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On Sacrifice and Honour: This Is Why We Remember

By Emma On November - 11 - 2009

Often—too often, perhaps—is the sports field compared to the battlefield.

To a certain extent, the analogy is accurate. Soldiers and football players alike operate largely on adrenaline; blood, sweat, and tears have their places on each field; immense pressure is placed on both sets of men to win—the thought of losing dare not enter their minds; and intense physical training is undertaken to become fit for either.

However, that is where the similarities end, for the two differ greatly in their general purpose: that is to say, murder has no place in sport.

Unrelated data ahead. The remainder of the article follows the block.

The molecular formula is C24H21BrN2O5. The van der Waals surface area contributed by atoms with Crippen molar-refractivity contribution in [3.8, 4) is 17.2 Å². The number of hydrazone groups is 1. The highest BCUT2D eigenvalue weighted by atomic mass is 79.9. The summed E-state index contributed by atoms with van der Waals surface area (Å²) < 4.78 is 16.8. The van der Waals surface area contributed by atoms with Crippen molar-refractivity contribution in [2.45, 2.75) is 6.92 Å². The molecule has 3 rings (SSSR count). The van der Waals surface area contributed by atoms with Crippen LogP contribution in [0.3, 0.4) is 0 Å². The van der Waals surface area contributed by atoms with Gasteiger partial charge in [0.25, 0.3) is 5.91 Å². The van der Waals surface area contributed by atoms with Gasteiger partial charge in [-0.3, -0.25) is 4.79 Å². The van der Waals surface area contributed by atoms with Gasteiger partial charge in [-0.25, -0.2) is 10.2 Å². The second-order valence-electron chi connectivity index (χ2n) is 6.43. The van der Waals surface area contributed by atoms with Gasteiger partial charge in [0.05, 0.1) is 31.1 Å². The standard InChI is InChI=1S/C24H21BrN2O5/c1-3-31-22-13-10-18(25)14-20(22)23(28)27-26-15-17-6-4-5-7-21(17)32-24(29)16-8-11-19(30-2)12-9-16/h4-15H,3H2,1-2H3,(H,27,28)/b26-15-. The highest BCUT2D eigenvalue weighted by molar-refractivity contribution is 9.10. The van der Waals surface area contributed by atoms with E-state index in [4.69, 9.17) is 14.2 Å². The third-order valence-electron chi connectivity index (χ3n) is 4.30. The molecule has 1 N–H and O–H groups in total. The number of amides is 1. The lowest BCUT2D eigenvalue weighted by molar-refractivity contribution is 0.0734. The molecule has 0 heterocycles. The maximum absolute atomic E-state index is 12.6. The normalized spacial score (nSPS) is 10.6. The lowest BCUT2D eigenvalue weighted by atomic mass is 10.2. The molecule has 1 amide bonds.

Today—the 91st anniversary of the end of World War I—this article does not intend to debate the right or wrong of war, nor even the morality of such; rather, simply to remember, honour, and respect the sacrifices of athletes past and present who have given their lives, limbs, and careers for their countries.

The list that follows is by no means complete; indeed, it barely scratches the surface. Any who have been missed may be added in the comment section.


Jack Lummus: Awarded a Medal of Honor for his actions on Iwo Jima in 1945.

Joe Pinder:
Read Complete Article at Bleacher Report - Sports & Society
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